FDL again, was: My concerns about GPLv3 process

Harald Welte laforge at gnumonks.org
Tue Feb 14 09:25:10 UTC 2006

On Sun, Feb 12, 2006 at 07:29:46PM +0100, Alfred M. Szmidt wrote:
>    > In theory, anyone can go and make Linux a non-free program, since
>    > it is simply impossible to enforce the license there.
>    I suggest you read http://gpl-violations.org/ in order to see where
>    the GPL has been discussed, and upheld, in court, following
>    companies attempting to make the Linux kernel proprietary.  Harald
>    Welte, who started the site and wrote some of the Netfilter code,
>    took (and continues to take) many companies to court over the use
>    of his code, which is included in the kernel. The violations being
>    sued for now are on a wider scale than just Netfilter, as I
>    understand it.
> This is different, netfilter had presumable only a single copyright
> holder (or a few), Harald Welte.  

Oh no, they are certainly in the order of 50+ people who really hold
copyrightable contributions.  All the rest is probably too simple
bugfixes to be copyrightabel works.

It doesn't really matter how many there are.  The only important fact is
that you can identify a given piece of code as copyrightable work by the
person who wants to enforce.

> This isn't the case with the whole of Linux.  For each infginged part,
> you would have to figure out who the copyright holder is, and ask them
> to sue.  

Yes, this is true if you think you need to enforce each and every piece
separately.  But in all practical cases, doing ot for one part is enough
to make them learn. 

> Something that is infact a practical impossibility. Harald Welte can
> only ask for his copyrighted bits to either be removed, or have the
> infringing party to comply with the license, he (or the court I think)
> cannot dictate what should be done with the other parts, since no
> copyright holder has come up and sued.

That is true.  But you are missing some points, see below.

> None of the cases at http://gpl-violations.org are about companies
> infringing on the license of Linux, but seperate projects or stand
> alone bits in Linux, as far as I can see.

there are no 'stand alone bits' in Linux.  Every software of reasonable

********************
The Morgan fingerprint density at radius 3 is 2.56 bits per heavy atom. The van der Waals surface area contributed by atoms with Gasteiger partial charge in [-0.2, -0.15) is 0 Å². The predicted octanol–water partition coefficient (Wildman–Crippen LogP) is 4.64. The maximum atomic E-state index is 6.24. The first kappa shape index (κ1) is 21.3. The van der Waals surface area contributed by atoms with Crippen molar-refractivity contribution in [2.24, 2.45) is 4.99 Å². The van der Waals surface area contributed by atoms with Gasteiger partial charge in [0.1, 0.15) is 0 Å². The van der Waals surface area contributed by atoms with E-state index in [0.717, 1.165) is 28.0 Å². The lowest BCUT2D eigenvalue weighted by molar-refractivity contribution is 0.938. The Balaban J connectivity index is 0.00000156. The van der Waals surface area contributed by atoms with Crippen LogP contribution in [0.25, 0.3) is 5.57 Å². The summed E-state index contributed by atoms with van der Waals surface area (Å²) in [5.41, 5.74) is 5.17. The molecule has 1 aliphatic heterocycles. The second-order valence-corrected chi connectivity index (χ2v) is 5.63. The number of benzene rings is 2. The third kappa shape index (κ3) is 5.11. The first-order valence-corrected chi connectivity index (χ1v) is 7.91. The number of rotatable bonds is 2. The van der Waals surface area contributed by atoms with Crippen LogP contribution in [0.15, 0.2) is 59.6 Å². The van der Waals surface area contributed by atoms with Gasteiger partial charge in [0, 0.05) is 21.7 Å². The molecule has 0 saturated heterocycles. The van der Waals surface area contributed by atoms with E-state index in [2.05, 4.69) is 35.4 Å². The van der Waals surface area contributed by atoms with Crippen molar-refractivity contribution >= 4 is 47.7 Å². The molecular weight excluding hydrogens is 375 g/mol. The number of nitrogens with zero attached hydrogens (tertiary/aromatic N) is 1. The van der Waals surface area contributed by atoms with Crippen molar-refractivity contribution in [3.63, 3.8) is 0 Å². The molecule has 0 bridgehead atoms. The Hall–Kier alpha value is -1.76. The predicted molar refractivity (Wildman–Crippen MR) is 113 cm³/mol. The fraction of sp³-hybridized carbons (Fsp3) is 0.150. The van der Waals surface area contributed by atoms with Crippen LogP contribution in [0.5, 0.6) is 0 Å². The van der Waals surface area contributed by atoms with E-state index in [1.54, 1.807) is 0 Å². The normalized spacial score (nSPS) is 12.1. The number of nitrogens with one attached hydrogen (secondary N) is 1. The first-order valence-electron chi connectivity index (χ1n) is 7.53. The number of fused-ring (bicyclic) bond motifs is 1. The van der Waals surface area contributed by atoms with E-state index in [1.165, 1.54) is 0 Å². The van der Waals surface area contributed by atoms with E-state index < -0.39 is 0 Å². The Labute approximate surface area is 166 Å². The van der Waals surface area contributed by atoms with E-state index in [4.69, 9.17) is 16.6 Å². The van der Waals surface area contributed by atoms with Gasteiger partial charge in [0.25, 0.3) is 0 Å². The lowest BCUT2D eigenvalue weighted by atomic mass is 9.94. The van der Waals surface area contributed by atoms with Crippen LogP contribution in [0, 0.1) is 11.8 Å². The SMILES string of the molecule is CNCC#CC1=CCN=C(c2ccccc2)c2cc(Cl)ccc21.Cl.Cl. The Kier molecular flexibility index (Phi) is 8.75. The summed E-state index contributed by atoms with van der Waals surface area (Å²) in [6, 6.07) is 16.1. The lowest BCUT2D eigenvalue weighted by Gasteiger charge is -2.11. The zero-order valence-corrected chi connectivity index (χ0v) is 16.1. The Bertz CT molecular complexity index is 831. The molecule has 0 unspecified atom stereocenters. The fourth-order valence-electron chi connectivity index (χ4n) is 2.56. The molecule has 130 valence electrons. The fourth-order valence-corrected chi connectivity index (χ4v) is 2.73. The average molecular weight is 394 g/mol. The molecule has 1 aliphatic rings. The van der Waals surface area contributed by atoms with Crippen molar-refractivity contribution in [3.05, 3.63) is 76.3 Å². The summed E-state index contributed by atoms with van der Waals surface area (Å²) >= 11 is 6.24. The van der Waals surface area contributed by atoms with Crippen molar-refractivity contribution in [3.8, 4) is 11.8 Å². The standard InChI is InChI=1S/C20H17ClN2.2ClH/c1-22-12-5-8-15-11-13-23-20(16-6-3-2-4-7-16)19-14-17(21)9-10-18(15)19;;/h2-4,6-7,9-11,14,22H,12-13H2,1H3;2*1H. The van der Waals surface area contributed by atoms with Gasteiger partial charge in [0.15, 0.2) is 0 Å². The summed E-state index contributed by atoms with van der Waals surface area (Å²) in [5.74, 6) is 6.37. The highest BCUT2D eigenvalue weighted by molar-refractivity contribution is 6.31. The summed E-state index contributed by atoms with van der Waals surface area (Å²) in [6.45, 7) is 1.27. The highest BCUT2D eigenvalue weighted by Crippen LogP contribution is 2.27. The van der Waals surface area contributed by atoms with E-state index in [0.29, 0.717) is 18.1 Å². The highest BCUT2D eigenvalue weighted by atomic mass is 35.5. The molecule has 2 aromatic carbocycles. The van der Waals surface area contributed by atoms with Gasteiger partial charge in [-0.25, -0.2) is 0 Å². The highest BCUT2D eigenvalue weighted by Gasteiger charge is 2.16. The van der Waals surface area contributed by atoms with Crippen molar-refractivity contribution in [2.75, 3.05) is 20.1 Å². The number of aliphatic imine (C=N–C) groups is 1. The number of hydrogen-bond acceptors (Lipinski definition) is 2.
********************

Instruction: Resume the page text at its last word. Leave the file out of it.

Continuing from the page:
complexity has sections.  And as long as one copyright holder wants to
enforce his copyright on his section, he's perfectly free to do so.

> For example you could do something like: take Linux, someone sues, you
> remove the infringing bit, continue distributing a non-free version of
> Linux, and simply wait until someone "sues" again 

EvilCorpTM could certainly do so, but:

1) there's still the question of 'past infringement'.  Just changing the
   software by removing that 'section' and complying from now on is not
   sufficient to redeem the past infringements.   
   In gpl-violations.org out-of-court settlements, the settlement
   usually includes wording to state that the complete corresponding
   source code of all (L)GPL licensed parts of the product(s) has to be
   handed over to me.

   Also, with real-world products, it's unlikely that you will be able
   to prevent any sale of even a single device that still contains the
   old software (including the enforced 'section') after the enforcement
   is 'active'.  

   This means that the copyright holder could go after each and every
   distirbutor, importer, wholesale, even retail store who still has the
   old software version and distributes it gpl-incompliant.  This will
   create enormous economic pressure onto the vendor, since they can all
   regress onto him, and will probably refrain from selling any of his
   products in the future.

2) if other parts outside that 'section' are derivative works, then the
   GPL has to apply to them, too

3) from the first enforcement on the first section on, it is definitely
   known infringement on the rest of the program.  This changes the
   liability and damages claims situation drastically for any
   following-up enforcements on other sections.

> (have any of the cases listed on gpl-violations.org gone go court?), 

three preliminary injunctions (maybe four? I don't even remember off my
head), of which one had an appeal filed which was later turned down.

- Harald Welte <laforge at gnumonks.org>          	        http://gnumonks.org/
"Privacy in residential applications is a desirable marketing option."
                                                  (ETSI EN 300 175-7 Ch. A6)
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